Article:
Also, many statements are being published on WallStreetBets that could be said to constitute investment advice under the Securities Acts, and so shortly we will see a parade of guilty parties who must be made an example from among the members of WallStreetBets.

These guys tell us they are buying and holding GME because they “just love the stock” while at the same time metaphorically calling for the demise of hedge funds and their owners with memes replete with mock violent deaths.

Prior to the battle lines being drawn, there was no reason to love Gamestop as an investment. The company’s sales have slid continuously year after year as gamers eschew physical stores to acquire video game consoles and software in favour of online shopping and downloads.

It’s a remarkable paradox that both Gamestop and AMC Entertainment Holdings Inc (NYSE:AMC) (another WallStreetBets darling) have used their unexpected stratospheric share prices to raise colossal money and thereby gain a new lease on life.

You watch: All the tantrums and class actions and chest-pounding in the weeks ahead will be met with a wall of indifference and bureaucracy that will consign the events last week to the footnotes of history.

They have caused the giant to stumble, but that is only going to make him angry.

Yes, he’s as corrupt and criminal as Al Capone, but the only survivable choice is to observe the outcomes, learn the lesson, and then get on with life.

There will be no revolution in the marketplace. You don’t walk into the Mob’s casino and change the rules of the tables. The desert is full of the shallow graves of those who have tried.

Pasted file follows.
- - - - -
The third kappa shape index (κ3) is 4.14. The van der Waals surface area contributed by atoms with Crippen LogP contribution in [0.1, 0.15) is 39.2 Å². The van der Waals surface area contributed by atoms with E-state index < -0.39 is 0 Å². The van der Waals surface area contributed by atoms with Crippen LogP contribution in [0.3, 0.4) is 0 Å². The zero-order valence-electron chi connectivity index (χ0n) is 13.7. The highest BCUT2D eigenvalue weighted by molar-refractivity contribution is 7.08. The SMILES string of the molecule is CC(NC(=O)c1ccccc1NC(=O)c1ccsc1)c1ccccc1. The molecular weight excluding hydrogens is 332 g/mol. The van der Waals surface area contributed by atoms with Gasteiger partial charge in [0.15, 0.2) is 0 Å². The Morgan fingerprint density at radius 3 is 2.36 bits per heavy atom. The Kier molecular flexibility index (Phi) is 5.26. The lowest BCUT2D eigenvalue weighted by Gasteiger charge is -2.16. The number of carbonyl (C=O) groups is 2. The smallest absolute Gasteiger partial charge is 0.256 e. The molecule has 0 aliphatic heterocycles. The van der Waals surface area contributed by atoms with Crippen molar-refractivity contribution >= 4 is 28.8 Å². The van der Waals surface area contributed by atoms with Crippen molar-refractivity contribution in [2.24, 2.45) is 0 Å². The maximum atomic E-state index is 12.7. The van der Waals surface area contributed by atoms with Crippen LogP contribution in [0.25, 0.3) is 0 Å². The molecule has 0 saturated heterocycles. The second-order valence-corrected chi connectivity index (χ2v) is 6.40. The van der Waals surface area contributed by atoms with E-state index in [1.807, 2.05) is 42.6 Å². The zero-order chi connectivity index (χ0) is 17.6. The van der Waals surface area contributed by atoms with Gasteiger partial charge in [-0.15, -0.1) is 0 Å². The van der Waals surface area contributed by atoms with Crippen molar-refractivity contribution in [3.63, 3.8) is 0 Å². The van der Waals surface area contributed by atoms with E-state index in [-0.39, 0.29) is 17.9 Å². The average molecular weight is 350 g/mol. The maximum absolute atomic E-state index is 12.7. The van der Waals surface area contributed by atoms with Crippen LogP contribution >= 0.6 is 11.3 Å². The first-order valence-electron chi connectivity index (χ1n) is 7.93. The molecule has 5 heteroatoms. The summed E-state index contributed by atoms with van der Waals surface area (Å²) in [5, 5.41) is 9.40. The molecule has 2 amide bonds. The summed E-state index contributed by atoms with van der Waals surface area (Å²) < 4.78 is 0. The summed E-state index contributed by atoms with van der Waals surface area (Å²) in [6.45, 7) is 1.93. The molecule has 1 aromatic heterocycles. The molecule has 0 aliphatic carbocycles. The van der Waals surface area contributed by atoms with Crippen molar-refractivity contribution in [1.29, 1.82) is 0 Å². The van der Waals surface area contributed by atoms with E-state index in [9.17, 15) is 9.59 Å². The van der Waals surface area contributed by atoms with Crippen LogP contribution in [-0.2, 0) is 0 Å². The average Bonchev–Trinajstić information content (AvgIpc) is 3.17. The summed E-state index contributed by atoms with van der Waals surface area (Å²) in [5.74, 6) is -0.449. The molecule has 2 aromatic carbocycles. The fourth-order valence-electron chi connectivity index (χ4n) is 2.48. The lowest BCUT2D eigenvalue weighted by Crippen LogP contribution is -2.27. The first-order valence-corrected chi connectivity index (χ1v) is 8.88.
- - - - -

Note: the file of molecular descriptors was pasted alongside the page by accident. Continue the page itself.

James West

James West

Editor and Publisher

James West founded Midas Letter in 2008 and has since been covering the best of Canadian and US small cap companies. He covers global economics, monetary policy, geopolitical evolution, political corruption, commodities, cannabis and cryptocurrencies. As an active market participant, James is not a journalist and is invariably discussing markets...
More Info...

[email protected] | |

Midas Letter is provided as a source of information only, and is in no way to be construed as investment advice. James West, the author and publisher of the Midas Letter, is not authorized to provide investor advice, and provides this information only to readers who are interested in knowing what he is investing in and how he reaches such decisions.

Investing in emerging public companies involves a high degree of risk and investors in such companies could lose all their money. Always consult a duly accredited investment professional in your jurisdiction prior to making any investment decision.

Midas Letter occasionally accepts fees for advertising and sponsorship from public companies featured on this site. James West and/or Midas Letter may also receive compensation from companies affiliated with companies featured on this site. James West and/or Midas Letter also invests in companies on this site and so readers should view all information on this site as biased.